This leaves $12M Budget and $39.9M CIP gap between the Mayor and School Board. It’s now headed to City Council to find a middle ground.

Dr. Bedden’s Twist

Two weeks after Mayor Stoney announces his plans, Dr. Bedden reveals that RPS has $8.5M left in an unassigned fund balance (meaning they saved money from past years). This was allowed with a handshake agreement from the past City administration and is a practice used elsewhere in the state (e.g. Roanoke).

It was awkward that the School Board didn’t know of these funds a few weeks before when finalizing their budget and couldn’t assign them a place. Without this action, these funds are legally left up to City Council to allocate. The schools may not get all of this money back.

City Council

On April 11th City Council had to turn in their amendments and on the 17th they’re made public. The week lag allows City staff to analyze for budget impact and combine similar requests. The only changes to the budget from this point on are those listed in the proposed amendments document.  

Immediate Updates!

For immediate updates, here are recommended resources (let me know if I’m missing any):

Part III: Richmond Forward’s Parting Thoughts

Although new construction CIP dollars cannot be gained, the 2017 budget should be able to end our historically unacceptable level of school facility maintenance funding.

Contact City Council before Monday, April 24th at 11am, with your thoughts on the proposed budget amendments. To establish baseline and sustainable funding for school maintenance, Richmond Forward proposes support for the following budget amendments:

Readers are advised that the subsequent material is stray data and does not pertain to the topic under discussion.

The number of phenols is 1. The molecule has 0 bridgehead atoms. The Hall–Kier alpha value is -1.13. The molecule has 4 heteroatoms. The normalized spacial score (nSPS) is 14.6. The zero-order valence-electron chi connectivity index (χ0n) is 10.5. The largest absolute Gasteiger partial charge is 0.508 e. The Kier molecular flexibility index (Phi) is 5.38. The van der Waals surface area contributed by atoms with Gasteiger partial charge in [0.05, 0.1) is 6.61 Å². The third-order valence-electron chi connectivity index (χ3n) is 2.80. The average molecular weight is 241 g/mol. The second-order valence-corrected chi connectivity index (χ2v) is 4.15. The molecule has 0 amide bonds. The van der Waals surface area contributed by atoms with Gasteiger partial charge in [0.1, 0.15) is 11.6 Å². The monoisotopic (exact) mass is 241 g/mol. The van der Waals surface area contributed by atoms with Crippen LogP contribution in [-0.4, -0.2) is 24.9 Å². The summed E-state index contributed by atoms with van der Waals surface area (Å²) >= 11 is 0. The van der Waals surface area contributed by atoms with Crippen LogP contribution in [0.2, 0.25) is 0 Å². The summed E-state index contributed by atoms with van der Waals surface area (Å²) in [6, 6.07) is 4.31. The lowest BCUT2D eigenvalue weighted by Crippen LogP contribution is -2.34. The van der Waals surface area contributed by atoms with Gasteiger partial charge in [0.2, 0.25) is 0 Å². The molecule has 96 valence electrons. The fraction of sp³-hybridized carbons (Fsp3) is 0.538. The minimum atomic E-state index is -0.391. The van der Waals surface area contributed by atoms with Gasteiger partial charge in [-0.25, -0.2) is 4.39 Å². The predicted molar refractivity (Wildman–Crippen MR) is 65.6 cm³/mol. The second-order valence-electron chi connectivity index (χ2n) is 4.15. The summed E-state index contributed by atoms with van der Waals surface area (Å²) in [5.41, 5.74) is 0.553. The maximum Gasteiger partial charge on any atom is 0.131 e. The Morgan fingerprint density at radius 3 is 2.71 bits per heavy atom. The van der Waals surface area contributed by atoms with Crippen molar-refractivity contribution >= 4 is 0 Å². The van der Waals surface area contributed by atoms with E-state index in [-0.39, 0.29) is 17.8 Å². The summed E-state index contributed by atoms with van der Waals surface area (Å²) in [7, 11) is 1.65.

#1: $0.80 cigarette tax to generate $5M annually that is specifically earmarked for school facilities. $50M in additional debt capacity over 5 years.

#2: Collect PILOT (Payment in Lieu of Taxes) $1.1M annually that is specifically earmarked for school facilities.

#3: Proposed CIP cuts, all of which could be redirected to school facilities maintenance:

  • $2M cut to City Hall facilities (Gray, Hilbert, and Jones)
  • $400k cut to John Marshall Courts Building (Hilbert and Larson)
  • $293k cut to Boulevard Redevelopment Phase II (Jones)
  • $708k Kanawha Plaza (Jones)
  • $925k remove funding from completed Monroe Park projects (Agelasto)

If these amendments pass, we’ll have $12M for school facilities ($2.70/square foot)! This would be a terrific step in moving us away from inadmissible funding for basic school maintenance.  

If these amendments do not pass, Mayor Stoney is only proposing $1.6M for facility maintenance ($0.36/square foot). This is unacceptable.

It’s time for you to act!

Contact your City Council member (email or call City Council) before Monday, April 24th at 11am! Then, grab a friend and show up to City Council at 6pm and speak during public comment on the budget!